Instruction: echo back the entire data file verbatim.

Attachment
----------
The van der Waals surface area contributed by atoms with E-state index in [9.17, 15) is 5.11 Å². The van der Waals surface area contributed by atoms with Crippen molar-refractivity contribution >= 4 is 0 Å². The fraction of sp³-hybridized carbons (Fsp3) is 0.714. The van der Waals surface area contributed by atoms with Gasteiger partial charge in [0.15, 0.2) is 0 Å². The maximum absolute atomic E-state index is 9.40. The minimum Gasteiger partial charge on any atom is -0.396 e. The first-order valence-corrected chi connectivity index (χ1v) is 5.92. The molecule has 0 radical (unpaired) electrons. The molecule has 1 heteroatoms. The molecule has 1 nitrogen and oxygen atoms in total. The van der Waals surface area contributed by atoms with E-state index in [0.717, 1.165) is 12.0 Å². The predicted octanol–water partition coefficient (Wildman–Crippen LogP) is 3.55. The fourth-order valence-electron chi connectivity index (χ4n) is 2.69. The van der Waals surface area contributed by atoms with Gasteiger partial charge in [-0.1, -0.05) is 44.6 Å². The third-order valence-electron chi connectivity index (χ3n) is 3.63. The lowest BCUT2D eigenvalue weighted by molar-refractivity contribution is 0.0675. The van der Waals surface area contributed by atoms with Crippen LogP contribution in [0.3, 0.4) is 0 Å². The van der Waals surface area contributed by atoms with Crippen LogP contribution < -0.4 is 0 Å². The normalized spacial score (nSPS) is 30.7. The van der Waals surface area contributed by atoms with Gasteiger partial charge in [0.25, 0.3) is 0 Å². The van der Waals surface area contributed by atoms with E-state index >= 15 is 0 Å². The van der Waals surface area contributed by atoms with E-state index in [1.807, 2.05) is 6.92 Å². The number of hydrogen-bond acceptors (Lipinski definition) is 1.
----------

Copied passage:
The van der Waals surface area contributed by atoms with E-state index in [9.17, 15) is 5.11 Å². The van der Waals surface area contributed by atoms with Crippen molar-refractivity contribution >= 4 is 0 Å². The fraction of sp³-hybridized carbons (Fsp3) is 0.714. The van der Waals surface area contributed by atoms with Gasteiger partial charge in [0.15, 0.2) is 0 Å². The maximum absolute atomic E-state index is 9.40. The minimum Gasteiger partial charge on any atom is -0.396 e. The first-order valence-corrected chi connectivity index (χ1v) is 5.92. The molecule has 0 radical (unpaired) electrons. The molecule has 1 heteroatoms. The molecule has 1 nitrogen and oxygen atoms in total. The van der Waals surface area contributed by atoms with E-state index in [0.717, 1.165) is 12.0 Å². The predicted octanol–water partition coefficient (Wildman–Crippen LogP) is 3.55. The fourth-order valence-electron chi connectivity index (χ4n) is 2.69. The van der Waals surface area contributed by atoms with Gasteiger partial charge in [-0.1, -0.05) is 44.6 Å². The third-order valence-electron chi connectivity index (χ3n) is 3.63. The lowest BCUT2D eigenvalue weighted by molar-refractivity contribution is 0.0675. The van der Waals surface area contributed by atoms with Crippen LogP contribution in [0.3, 0.4) is 0 Å². The van der Waals surface area contributed by atoms with Crippen LogP contribution < -0.4 is 0 Å². The normalized spacial score (nSPS) is 30.7. The van der Waals surface area contributed by atoms with Gasteiger partial charge in [0.25, 0.3) is 0 Å². The van der Waals surface area contributed by atoms with E-state index >= 15 is 0 Å². The van der Waals surface area contributed by atoms with E-state index in [1.807, 2.05) is 6.92 Å². The number of hydrogen-bond acceptors (Lipinski definition) is 1.